Beyond Success


          What was Eric Liddell’s secret in moving from success to significance?


          Speaking at a luncheon for honor graduates just after his Olympic triumph, Eric shared his secret in these words: Athletics is part of educating the whole person…. As we realize that we not only have to store our minds with knowledge, but to educate our bodies for the strenuous life we must go through, and also remember that we are spirit as well, then we will send out graduates who are really worthy of taking their place in any part of life.


          Yes, he had extraordinary natural endowments. Through discipline and determination, Eric set his course for athletic and academic success. Yet, at the end of the day, his secret was not there. It was his spirit that set him apart.


          Eric’s heart for others always shone through - whether for a competitor on the starting line, a wounded Chinese farmer who had narrowly escaped decapitation, or a student separated from his parents in a Japanese concentration camp.


Spirit mattered.   But who could believe that Eric Liddell’s spirit was as important as his best-in-the world success?  That drew people to him.  At a banquet in Eric’s honor in Edinburgh, the MC aptly observed that that they were not there because Eric Liddell ran the fastest. It is because this young man put his whole career as a runner in the balance, and deemed it as small dust, compared to remaining true to his principles. This was not a one-time choice. His whole life demonstrated this priority. His biographer puts it in this way: At the peak of his athletic career with the world at his feet, 23-year-old Eric Liddell turned away from it all and set his face toward China.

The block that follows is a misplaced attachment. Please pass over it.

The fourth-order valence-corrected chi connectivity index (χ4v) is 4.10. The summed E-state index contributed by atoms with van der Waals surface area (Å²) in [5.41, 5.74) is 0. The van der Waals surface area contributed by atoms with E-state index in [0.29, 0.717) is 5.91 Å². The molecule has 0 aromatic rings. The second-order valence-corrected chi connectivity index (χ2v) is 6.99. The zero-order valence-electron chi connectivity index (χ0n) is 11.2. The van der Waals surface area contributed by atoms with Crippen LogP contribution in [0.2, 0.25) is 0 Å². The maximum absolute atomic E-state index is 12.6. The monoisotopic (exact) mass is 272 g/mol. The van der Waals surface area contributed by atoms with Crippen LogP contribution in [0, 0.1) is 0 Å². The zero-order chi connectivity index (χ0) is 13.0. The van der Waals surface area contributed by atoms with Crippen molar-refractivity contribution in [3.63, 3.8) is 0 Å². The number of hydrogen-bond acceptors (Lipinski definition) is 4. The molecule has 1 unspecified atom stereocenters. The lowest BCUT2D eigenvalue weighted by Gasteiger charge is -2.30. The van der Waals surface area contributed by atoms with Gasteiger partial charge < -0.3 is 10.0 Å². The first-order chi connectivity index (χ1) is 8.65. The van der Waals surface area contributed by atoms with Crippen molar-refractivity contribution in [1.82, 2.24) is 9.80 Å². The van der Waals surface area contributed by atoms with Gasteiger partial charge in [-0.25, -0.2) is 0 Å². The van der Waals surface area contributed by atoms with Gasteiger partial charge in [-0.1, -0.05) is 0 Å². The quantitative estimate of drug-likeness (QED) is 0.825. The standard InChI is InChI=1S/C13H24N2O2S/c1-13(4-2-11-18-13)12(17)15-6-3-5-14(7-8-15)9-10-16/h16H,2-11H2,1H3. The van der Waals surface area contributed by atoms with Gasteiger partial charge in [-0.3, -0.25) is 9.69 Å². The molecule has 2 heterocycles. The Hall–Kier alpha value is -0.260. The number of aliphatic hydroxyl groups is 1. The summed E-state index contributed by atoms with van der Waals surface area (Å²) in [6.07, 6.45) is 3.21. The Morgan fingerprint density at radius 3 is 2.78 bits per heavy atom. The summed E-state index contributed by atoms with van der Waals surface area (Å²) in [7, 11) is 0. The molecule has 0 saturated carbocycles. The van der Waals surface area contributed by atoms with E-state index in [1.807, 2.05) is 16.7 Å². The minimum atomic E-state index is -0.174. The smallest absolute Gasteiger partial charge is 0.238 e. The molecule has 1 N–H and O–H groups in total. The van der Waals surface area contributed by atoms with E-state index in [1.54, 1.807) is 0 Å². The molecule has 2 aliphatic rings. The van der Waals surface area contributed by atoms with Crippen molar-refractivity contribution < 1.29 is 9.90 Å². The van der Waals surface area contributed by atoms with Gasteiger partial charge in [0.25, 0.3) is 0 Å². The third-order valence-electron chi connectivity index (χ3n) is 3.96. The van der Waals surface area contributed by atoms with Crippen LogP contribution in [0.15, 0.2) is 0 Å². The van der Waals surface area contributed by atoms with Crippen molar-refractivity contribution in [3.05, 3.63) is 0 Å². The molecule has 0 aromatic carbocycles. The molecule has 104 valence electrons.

There, in a Japanese concentration camp, after nearly two decades of service to the Chinese people, Eric ran his final dash. Two internees put his life into perspective. Describing the concentration camp experience, one shared Eric’s secret of moving from success to significance: Weihsien – The Test: Whether a man’s happiness depends on what he has, or what he is; on outer circumstances, or inner heart; on life’s experiences – good and bad – or on what he makes out of the materials those experiences provide.”


          The other, writing to Eric Liddell’s bereaved wife in Canada, said, Rather than send you sympathy for your great loss, I would send you congratulations for loving and helping a man to show so many how to live.


          Beyond the Chariots grips you with Eric Liddell’s story of success to significance.              

                                                                                        James H. Taylor III                                                                             Hong Kong, SAR, China